Kusimba Origin of Money

This article by Chapurukha Kusimba talks about when and why people started using money. People didn’t always pay for things with coins and paper bills like they do today, but instead they made deals with each other by giving the other party an item they wanted. One example of this is back in the Upper Paleolithic time period when groups of hunter would trade each other tools and weapons. Over time currency has evolved a lot  it started out with natural objects to coins to paper and finally into digital versions. But even though currency has evolved humans have always used it as a means of exchange, a method of payment, a standard of value, a store of value, a store of wealth and a unit of account. The origin of money is hard to trace mostly because of how many functions it had, but evidence suggests that it emerged from gift exchanges and debt repayment. Before the time of coins and paper bills people would use objects that occurred rarely in nature. An example of this is Copper, meteorites, iron, obsidian, amber, gold, etc. people even used animals as a form of currency. The first known form of currency was the Mesopotamian shekel and it first emerged nearly 5,000 years ago.  The discovery of coins and valuable metals all over the globe suggests that coinage was recognized as a medium of commodity money at the beginning of the first millennium A.D. The reason that coinage is successful is because of its portability, durability, transportation, and inherit value. Money was also used for political control for example they could tax it and use the tax to support the military, they could also use it to stop violent exchanges of goods and services.  Money also acted as a record for remembering a transaction or interaction. For example , medieval Europeans would use tally sticks as a way to remember debt.

In the past money also helped people from different groups to interact with each other. People would pay others to help move resources, reduces risks and create alliances in response to social and political conditions. History has shown us that money is a double-edged sword: it helped enable the movement of goods and services, migration, and settlements among strangers. It also helped make some countries rich and help them develop faster. The bad part of money is how much it differentiates the rich and poor the developed and undeveloped. Even though currency keeps evolving it is still used for the same reason it was created.

I think what Kusimba is trying to say in this article is that money has always been a big part of history and our culture and the things that came out of it may be good but other things may not be so great. Kusimba then ends it off by saying that while currency has changed in looks over time it is still being used the same.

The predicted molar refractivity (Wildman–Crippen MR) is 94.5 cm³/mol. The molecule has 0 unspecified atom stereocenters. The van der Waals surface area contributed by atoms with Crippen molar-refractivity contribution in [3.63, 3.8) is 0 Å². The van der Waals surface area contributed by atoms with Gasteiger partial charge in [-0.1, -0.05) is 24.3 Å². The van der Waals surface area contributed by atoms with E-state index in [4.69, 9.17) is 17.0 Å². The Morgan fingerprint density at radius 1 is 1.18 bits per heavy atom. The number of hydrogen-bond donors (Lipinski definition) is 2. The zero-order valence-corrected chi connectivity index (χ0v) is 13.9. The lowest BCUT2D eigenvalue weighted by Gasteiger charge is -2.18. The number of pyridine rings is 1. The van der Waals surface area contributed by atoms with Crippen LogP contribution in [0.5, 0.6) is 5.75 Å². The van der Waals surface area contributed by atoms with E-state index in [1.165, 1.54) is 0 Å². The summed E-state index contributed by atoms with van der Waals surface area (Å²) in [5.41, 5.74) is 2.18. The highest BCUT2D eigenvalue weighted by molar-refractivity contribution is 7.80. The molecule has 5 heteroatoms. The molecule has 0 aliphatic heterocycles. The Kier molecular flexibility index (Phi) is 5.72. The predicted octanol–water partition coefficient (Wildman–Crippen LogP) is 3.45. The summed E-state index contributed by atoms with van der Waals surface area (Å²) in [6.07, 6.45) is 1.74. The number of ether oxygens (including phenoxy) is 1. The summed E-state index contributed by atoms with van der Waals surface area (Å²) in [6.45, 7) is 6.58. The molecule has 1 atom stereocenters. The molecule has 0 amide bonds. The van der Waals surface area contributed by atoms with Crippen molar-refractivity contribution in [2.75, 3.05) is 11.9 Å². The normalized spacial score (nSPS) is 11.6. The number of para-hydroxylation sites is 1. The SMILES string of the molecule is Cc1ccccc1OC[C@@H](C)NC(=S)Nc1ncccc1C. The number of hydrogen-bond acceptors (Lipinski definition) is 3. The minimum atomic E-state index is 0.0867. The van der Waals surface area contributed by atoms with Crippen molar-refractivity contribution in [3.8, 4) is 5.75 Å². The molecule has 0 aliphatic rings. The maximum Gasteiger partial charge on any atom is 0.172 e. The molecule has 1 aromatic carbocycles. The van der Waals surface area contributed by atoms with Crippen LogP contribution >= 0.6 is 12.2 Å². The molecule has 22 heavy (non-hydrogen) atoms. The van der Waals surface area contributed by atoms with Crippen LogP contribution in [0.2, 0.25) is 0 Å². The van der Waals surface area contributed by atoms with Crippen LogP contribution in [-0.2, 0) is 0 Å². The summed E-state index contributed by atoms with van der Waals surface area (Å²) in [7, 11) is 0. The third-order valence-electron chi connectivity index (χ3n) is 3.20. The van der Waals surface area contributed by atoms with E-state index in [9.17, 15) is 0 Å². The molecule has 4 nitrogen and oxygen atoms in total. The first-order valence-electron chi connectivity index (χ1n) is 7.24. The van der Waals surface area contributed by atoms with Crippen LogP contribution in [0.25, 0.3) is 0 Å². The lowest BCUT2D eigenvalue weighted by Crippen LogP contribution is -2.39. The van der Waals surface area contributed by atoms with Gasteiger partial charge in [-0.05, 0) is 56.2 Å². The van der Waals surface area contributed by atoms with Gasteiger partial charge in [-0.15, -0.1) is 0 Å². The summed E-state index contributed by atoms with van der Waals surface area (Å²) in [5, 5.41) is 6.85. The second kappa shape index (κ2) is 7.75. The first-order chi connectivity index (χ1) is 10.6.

Written by Long Cao: Word count – 489 (without header of text below)

The link below is if you want to learn more about the history of money

Who invented money? History of money

The link below is if you wanted to know the function of money (facilitates exchange in the economy), what we would do if money didn’t exist (we would have to trade for everything we wanted), it also tells you about digital forms of currency that exist today (ex. Bitcoin, Ethereum) and what makes them so popular, and at the bottom of the page it has a 2 minute video that describes what money is (Good video for people who learn things visually).

What is money? Why do we use money?

 

3 Replies to “Kusimba Origin of Money”

  1. Great article!
    I like the description of what was used before money and what eventually led to the creation money. I also appreciate the understanding of money and how you included advantages and disadvantages that occurred when money was created.

  2. Hey Long, great job with this post! You guide your audience very well through the birth of money, and why/how it is used throughout History. I also think the links you provided regarding certain things in your article are very helpful. Keep up the good work!

  3. Long,

    Great work here. You really went to precise detail, and I felt really engaged during all of it. Thanks for the effort. I really enjoyed seeing the additional links you provided– keep up the great work!

    Best,
    John

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